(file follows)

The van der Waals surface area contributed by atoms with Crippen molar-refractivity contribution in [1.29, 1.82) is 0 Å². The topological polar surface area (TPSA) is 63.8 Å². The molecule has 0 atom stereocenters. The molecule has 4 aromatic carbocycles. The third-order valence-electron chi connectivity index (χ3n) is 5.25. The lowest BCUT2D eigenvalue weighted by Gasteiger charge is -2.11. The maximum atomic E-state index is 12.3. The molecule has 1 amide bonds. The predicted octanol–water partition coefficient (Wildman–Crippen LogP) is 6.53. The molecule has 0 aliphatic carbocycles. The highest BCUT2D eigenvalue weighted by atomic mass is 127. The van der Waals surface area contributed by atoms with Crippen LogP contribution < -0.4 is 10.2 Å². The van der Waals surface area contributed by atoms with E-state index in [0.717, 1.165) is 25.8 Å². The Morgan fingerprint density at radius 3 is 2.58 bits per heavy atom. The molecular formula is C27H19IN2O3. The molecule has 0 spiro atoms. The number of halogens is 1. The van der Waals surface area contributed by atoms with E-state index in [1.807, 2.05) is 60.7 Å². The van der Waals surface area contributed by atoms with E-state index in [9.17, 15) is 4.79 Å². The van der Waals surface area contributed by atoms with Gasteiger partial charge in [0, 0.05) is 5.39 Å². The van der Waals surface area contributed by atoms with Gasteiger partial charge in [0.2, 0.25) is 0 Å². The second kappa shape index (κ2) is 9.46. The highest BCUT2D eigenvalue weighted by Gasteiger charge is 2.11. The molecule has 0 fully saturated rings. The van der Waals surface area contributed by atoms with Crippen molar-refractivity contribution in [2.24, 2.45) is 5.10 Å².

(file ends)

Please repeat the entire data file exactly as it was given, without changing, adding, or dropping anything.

The van der Waals surface area contributed by atoms with Crippen molar-refractivity contribution in [1.29, 1.82) is 0 Å². The topological polar surface area (TPSA) is 63.8 Å². The molecule has 0 atom stereocenters. The molecule has 4 aromatic carbocycles. The third-order valence-electron chi connectivity index (χ3n) is 5.25. The lowest BCUT2D eigenvalue weighted by Gasteiger charge is -2.11. The maximum atomic E-state index is 12.3. The molecule has 1 amide bonds. The predicted octanol–water partition coefficient (Wildman–Crippen LogP) is 6.53. The molecule has 0 aliphatic carbocycles. The highest BCUT2D eigenvalue weighted by atomic mass is 127. The van der Waals surface area contributed by atoms with Crippen LogP contribution < -0.4 is 10.2 Å². The van der Waals surface area contributed by atoms with E-state index in [0.717, 1.165) is 25.8 Å². The Morgan fingerprint density at radius 3 is 2.58 bits per heavy atom. The molecular formula is C27H19IN2O3. The molecule has 0 spiro atoms. The number of halogens is 1. The van der Waals surface area contributed by atoms with E-state index in [1.807, 2.05) is 60.7 Å². The van der Waals surface area contributed by atoms with E-state index in [9.17, 15) is 4.79 Å². The van der Waals surface area contributed by atoms with Gasteiger partial charge in [0, 0.05) is 5.39 Å². The van der Waals surface area contributed by atoms with Gasteiger partial charge in [0.2, 0.25) is 0 Å². The second kappa shape index (κ2) is 9.46. The highest BCUT2D eigenvalue weighted by Gasteiger charge is 2.11. The molecule has 0 fully saturated rings. The van der Waals surface area contributed by atoms with Crippen molar-refractivity contribution in [2.24, 2.45) is 5.10 Å².